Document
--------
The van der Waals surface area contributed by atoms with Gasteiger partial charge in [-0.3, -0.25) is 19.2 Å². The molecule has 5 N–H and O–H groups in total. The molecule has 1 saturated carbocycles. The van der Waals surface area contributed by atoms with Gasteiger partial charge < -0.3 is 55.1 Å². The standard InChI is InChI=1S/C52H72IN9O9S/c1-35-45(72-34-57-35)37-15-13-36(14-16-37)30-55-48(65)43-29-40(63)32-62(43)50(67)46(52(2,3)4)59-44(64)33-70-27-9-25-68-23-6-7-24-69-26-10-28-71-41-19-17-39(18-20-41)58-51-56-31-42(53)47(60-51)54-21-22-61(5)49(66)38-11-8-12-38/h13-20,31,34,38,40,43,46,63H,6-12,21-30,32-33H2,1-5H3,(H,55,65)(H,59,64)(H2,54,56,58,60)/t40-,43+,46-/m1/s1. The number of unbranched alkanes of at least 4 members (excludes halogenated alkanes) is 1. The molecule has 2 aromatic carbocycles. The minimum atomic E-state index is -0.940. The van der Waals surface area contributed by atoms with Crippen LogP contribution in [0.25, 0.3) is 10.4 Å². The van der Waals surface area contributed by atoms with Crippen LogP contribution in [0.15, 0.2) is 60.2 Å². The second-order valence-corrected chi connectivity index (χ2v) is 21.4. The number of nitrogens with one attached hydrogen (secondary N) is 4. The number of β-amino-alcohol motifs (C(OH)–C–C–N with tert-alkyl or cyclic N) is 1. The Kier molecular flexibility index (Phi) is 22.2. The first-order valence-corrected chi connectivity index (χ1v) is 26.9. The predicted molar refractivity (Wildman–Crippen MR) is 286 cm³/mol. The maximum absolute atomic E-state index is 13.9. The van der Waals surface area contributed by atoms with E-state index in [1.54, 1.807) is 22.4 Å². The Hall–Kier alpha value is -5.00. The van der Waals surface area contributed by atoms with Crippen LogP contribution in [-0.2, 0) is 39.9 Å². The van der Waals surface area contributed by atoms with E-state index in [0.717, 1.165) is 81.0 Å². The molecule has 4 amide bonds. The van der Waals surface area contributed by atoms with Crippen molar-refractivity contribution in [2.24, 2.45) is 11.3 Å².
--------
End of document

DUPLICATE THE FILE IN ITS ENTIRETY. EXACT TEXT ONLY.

The van der Waals surface area contributed by atoms with Gasteiger partial charge in [-0.3, -0.25) is 19.2 Å². The molecule has 5 N–H and O–H groups in total. The molecule has 1 saturated carbocycles. The van der Waals surface area contributed by atoms with Gasteiger partial charge < -0.3 is 55.1 Å². The standard InChI is InChI=1S/C52H72IN9O9S/c1-35-45(72-34-57-35)37-15-13-36(14-16-37)30-55-48(65)43-29-40(63)32-62(43)50(67)46(52(2,3)4)59-44(64)33-70-27-9-25-68-23-6-7-24-69-26-10-28-71-41-19-17-39(18-20-41)58-51-56-31-42(53)47(60-51)54-21-22-61(5)49(66)38-11-8-12-38/h13-20,31,34,38,40,43,46,63H,6-12,21-30,32-33H2,1-5H3,(H,55,65)(H,59,64)(H2,54,56,58,60)/t40-,43+,46-/m1/s1. The number of unbranched alkanes of at least 4 members (excludes halogenated alkanes) is 1. The molecule has 2 aromatic carbocycles. The minimum atomic E-state index is -0.940. The van der Waals surface area contributed by atoms with Crippen LogP contribution in [0.25, 0.3) is 10.4 Å². The van der Waals surface area contributed by atoms with Crippen LogP contribution in [0.15, 0.2) is 60.2 Å². The second-order valence-corrected chi connectivity index (χ2v) is 21.4. The number of nitrogens with one attached hydrogen (secondary N) is 4. The number of β-amino-alcohol motifs (C(OH)–C–C–N with tert-alkyl or cyclic N) is 1. The Kier molecular flexibility index (Phi) is 22.2. The first-order valence-corrected chi connectivity index (χ1v) is 26.9. The predicted molar refractivity (Wildman–Crippen MR) is 286 cm³/mol. The maximum absolute atomic E-state index is 13.9. The van der Waals surface area contributed by atoms with E-state index in [1.54, 1.807) is 22.4 Å². The Hall–Kier alpha value is -5.00. The van der Waals surface area contributed by atoms with Crippen LogP contribution in [-0.2, 0) is 39.9 Å². The van der Waals surface area contributed by atoms with E-state index in [0.717, 1.165) is 81.0 Å². The molecule has 4 amide bonds. The van der Waals surface area contributed by atoms with Crippen molar-refractivity contribution in [2.24, 2.45) is 11.3 Å².